Attackers today continue to refine their distributed denial-of-service attack capabilities, delivering downtime on demand. The increase in attack effectiveness and volume demands new types of defenses, says Akamai's Richard Meeus.
Many questions remain unanswered about the data breach at the U.S. Office of Personnel Management that may have exposed personal information for 4 million current and former government workers. Here's a closer look at seven of them.
Larry Ponemon, founder of the Ponemon Institute, offers an in-depth analysis of the results of the organization's 10th study of the costs of data breaches, which found, for example, that rapid growth in hacker attacks is leading to escalating costs.
The Gartner Security and Risk Management Summit tackles digital business, a concept that blurs the physical and digital worlds, and requires organizations to reconsider how they approach IT security and risk management.
Healthcare organizations' disaster recovery plans typically don't include steps to deal with looting incidents. But the April riots in Baltimore serve as a reminder that unexpected violence can result in health data breaches.
Rather than taking specific steps to thwart potential cyber-attacks from nation-states, organizations should focus instead on implementing a comprehensive strategy to protect their sensitive data from all threats, says Lance James of Deloitte &Touche.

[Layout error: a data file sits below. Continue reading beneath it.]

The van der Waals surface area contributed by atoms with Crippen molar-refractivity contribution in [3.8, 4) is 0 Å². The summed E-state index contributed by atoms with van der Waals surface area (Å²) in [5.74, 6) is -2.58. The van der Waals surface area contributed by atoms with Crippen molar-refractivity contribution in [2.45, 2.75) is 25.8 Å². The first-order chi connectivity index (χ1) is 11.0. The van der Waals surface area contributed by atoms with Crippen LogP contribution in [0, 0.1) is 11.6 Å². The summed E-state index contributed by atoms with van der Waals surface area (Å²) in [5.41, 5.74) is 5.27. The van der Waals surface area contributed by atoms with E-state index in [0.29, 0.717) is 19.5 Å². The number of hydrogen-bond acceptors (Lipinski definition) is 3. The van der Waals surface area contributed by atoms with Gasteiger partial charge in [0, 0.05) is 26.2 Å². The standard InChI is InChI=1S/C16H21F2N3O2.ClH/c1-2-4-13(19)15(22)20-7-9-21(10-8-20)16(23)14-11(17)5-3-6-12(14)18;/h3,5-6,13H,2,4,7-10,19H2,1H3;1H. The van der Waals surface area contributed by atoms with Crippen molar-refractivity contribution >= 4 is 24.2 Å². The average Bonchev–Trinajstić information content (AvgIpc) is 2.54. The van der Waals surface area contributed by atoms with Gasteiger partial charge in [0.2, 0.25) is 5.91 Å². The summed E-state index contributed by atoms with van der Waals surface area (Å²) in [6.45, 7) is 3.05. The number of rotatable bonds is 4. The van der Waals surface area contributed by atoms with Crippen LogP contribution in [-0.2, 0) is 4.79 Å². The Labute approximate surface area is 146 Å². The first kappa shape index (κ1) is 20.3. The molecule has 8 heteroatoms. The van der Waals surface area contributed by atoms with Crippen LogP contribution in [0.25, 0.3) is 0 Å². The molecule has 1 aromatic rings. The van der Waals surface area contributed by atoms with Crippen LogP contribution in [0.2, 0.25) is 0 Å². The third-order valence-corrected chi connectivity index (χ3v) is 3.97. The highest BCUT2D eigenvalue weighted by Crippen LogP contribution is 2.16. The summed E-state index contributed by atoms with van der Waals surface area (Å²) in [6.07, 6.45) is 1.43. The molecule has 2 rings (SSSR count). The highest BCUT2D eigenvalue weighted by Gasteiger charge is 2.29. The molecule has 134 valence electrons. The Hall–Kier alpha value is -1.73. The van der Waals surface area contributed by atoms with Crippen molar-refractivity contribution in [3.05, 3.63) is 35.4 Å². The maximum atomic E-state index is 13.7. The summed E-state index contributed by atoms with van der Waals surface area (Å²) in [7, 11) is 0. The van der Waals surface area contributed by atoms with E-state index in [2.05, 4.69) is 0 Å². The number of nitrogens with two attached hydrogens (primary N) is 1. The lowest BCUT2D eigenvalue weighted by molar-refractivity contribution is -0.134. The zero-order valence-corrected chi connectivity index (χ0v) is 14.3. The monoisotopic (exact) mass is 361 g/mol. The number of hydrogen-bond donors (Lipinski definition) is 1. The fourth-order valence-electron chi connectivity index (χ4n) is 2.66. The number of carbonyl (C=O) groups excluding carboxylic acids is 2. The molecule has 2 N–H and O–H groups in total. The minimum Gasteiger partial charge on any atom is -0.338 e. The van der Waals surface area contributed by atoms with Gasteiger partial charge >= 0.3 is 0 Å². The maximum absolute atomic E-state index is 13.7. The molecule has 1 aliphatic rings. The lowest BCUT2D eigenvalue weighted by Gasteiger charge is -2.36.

Mark Weatherford, a former DHS cybersecurity leader, says the Office of Personnel Management neglected to take basic steps that could have helped prevent a breach that may have exposed the PII of 4 million current and former government workers.
Financial services firms are increasingly applying contextual security tools to help identify fraud more quickly. But a shift to continuous authentication will provide even better security, says Vasco's Jan Valcke.
This year's Infosecurity Europe conference in London - celebrating its 20th anniversary - decamped from Earl's Court to the glass-topped, 19th-century Olympia Conference Center, and featured more than 300 exhibitors and 200 speakers.
The Office of Personnel Management is notifying 4 million current and former federal government employees that their personally identifiable information may have been exposed by a breach of its IT systems that the government discovered in April.